Comparisons of two or three genes

Genotypes with combinations of two genes Lr34+Lr46, Lr34+68 and Lr46+68 exhibited higher (P ( 0.01) levels of resistance than germplasm with a single gene (Table 3); however, they did not show significant differences between them. The additive nature of the adult plant genes to leaf rust and yellow rust was pointed out by Singh et al. (2000), who reported that three to five genes are necessary to achieve near immunity for these diseases. However, Dyck et al. (1966) reported a very weak additive effect in the combination Lr34+Lr67. Similar results were obtained by Lillemo et al. (2008) when pyramiding Lr34+Lr46, they indicate that these results are due to the fact that their resistance mechanisms are very similar, since both confer partial resistance increasing the latency period and decreasing the frequency of infection and the size of uredia.

Table 3 Comparison of leaf rust severity averages based on the number of adult plant resistance genes. 

SG: Without genes; **highly significant differences; ns: nonsignificant differences.

The combination of three genes Lr34+Lr46+Lr68 did not provide higher protection to leaf rust (nonsignificant differences) than the combinations of two genes obtaining a severity value very similar to that recorded by the combination Lr34+Lr68.

The presence of adult plant resistance genes to leaf rust in the evaluated wheat genotypes caused less rust damage (Figure 2 and Table 3). An adult plant resistance gene provided additional protection from 19.8% to 31.6%, two genes from 55.7% to 68.1%, and three genes 68.4%.

The genotypes with Lr46 in a unique form present greater resistance than those that lack this type of genes, their effect is the same as that of Lr67 and Lr68 and lower than Lr34, their interaction with other genes result in less protection (although nonsignificant) than the combination of Lr34 and Lr68.

There is a possibility that other already identified and no identified resistance genes are present in the evaluated panel, both race-specific and non-race specific which can make difficult the interpretation of the effect of adult plant resistance genes. Among the known race specific genes Lr2a, Lr2c, Lr16, Lr19, and Lr24 effective against the leaf rust races used in the study (Huerta et al., 2011a) will reduce the disease severity significantly in the absence of any adult plant resistance gene. On the other hand, there is the possibility that other non-identified adult plant resistance genes present in the panel with small to large effect and different from those identified with the molecular markers that greatly reduced the disease severity in both cases with the presence of other adult plant resistance genes and with or without race-specific resistance genes.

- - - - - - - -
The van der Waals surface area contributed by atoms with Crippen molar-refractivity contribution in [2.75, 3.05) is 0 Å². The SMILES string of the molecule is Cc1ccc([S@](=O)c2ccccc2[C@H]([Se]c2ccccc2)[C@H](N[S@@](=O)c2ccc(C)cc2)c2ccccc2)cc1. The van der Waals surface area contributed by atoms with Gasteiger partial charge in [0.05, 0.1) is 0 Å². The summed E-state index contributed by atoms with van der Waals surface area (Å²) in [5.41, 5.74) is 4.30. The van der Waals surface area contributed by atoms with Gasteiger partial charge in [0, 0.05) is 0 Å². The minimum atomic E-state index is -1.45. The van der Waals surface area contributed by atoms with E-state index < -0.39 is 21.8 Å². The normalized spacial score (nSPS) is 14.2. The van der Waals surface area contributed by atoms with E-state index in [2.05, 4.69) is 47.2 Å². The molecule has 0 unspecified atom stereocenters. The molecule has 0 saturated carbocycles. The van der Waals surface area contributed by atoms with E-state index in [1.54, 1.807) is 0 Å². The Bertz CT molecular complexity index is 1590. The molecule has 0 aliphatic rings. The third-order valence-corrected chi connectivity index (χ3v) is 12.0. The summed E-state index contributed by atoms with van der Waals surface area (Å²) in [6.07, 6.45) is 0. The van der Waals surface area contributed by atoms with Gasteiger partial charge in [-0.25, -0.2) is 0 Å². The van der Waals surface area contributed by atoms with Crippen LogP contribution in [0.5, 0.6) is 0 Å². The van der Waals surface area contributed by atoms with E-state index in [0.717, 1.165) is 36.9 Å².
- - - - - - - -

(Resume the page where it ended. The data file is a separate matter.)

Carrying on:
The panel used in the study include most varieties released in Mexico since 1948 to present. This resistance is the backbone of the Mexican germplasm and the spring wheat of the world (Huerta et al., 2011b). Results show the presence of the Lr34, Lr46, Lr67 and Lr68 associated with leaf tip necrosis (Ltn) and durable resistance no possible to distinguish them before the availability of molecular markers.

CONCLUSIONS

The presence of the four adult plant genes for resistance to leaf rust (Lr34, Lr46, Lr67 and Lr68) was identified in the evaluated germplasm. The negative group to the presence of adult plant resistance genes was the highest with 27.5%. The presence of at least one gene provides higher tolerance to rust in relation to genotypes that lack this type of genes. The effect of Lr34 was greater than that of Lr46 and equal to that of Lr67 and Lr68. An additive effect of the genes was observed in combinations of two and three adult plant genes.

ACKNOWLEDGEMENTS

We thank INIFAP for financing this research with project Nr SIGI8422632063.

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Received: March 02, 2018; Accepted: July 03, 2018

*Corresponding author (solis.ernesto@inifap.gob.mx).